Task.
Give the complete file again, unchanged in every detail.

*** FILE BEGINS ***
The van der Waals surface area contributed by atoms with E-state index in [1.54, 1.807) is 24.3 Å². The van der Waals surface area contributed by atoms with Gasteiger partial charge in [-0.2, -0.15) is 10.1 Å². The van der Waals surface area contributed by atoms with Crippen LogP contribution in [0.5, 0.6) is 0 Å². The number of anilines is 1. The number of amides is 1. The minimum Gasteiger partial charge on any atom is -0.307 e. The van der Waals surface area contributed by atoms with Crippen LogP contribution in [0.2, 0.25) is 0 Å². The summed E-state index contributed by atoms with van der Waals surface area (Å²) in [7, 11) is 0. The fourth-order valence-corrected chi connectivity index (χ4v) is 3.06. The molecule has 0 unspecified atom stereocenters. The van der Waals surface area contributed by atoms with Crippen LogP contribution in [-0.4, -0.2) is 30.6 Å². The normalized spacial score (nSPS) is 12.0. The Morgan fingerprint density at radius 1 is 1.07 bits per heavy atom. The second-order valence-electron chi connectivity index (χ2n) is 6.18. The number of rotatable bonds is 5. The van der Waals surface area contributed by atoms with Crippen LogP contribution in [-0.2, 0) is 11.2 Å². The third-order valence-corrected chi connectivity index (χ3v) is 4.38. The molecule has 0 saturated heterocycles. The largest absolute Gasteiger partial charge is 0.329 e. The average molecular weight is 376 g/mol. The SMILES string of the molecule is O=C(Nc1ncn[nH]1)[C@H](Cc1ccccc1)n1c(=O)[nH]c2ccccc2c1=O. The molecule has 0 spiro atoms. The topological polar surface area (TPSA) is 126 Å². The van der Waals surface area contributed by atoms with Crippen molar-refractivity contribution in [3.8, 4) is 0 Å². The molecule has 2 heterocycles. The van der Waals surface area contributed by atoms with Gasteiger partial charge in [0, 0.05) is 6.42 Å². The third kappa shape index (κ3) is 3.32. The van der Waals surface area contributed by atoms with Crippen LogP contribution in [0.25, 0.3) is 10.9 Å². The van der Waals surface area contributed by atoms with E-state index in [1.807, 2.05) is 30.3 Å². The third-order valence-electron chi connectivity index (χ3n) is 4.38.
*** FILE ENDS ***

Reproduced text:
The van der Waals surface area contributed by atoms with E-state index in [1.54, 1.807) is 24.3 Å². The van der Waals surface area contributed by atoms with Gasteiger partial charge in [-0.2, -0.15) is 10.1 Å². The van der Waals surface area contributed by atoms with Crippen LogP contribution in [0.5, 0.6) is 0 Å². The number of anilines is 1. The number of amides is 1. The minimum Gasteiger partial charge on any atom is -0.307 e. The van der Waals surface area contributed by atoms with Crippen LogP contribution in [0.2, 0.25) is 0 Å². The summed E-state index contributed by atoms with van der Waals surface area (Å²) in [7, 11) is 0. The fourth-order valence-corrected chi connectivity index (χ4v) is 3.06. The molecule has 0 unspecified atom stereocenters. The van der Waals surface area contributed by atoms with Crippen LogP contribution in [-0.4, -0.2) is 30.6 Å². The normalized spacial score (nSPS) is 12.0. The Morgan fingerprint density at radius 1 is 1.07 bits per heavy atom. The second-order valence-electron chi connectivity index (χ2n) is 6.18. The number of rotatable bonds is 5. The van der Waals surface area contributed by atoms with Crippen LogP contribution in [-0.2, 0) is 11.2 Å². The third-order valence-corrected chi connectivity index (χ3v) is 4.38. The molecule has 0 saturated heterocycles. The largest absolute Gasteiger partial charge is 0.329 e. The average molecular weight is 376 g/mol. The SMILES string of the molecule is O=C(Nc1ncn[nH]1)[C@H](Cc1ccccc1)n1c(=O)[nH]c2ccccc2c1=O. The molecule has 0 spiro atoms. The topological polar surface area (TPSA) is 126 Å². The van der Waals surface area contributed by atoms with Crippen molar-refractivity contribution in [3.8, 4) is 0 Å². The molecule has 2 heterocycles. The van der Waals surface area contributed by atoms with Gasteiger partial charge in [0, 0.05) is 6.42 Å². The third kappa shape index (κ3) is 3.32. The van der Waals surface area contributed by atoms with Crippen LogP contribution in [0.25, 0.3) is 10.9 Å². The van der Waals surface area contributed by atoms with E-state index in [1.807, 2.05) is 30.3 Å². The third-order valence-electron chi connectivity index (χ3n) is 4.38.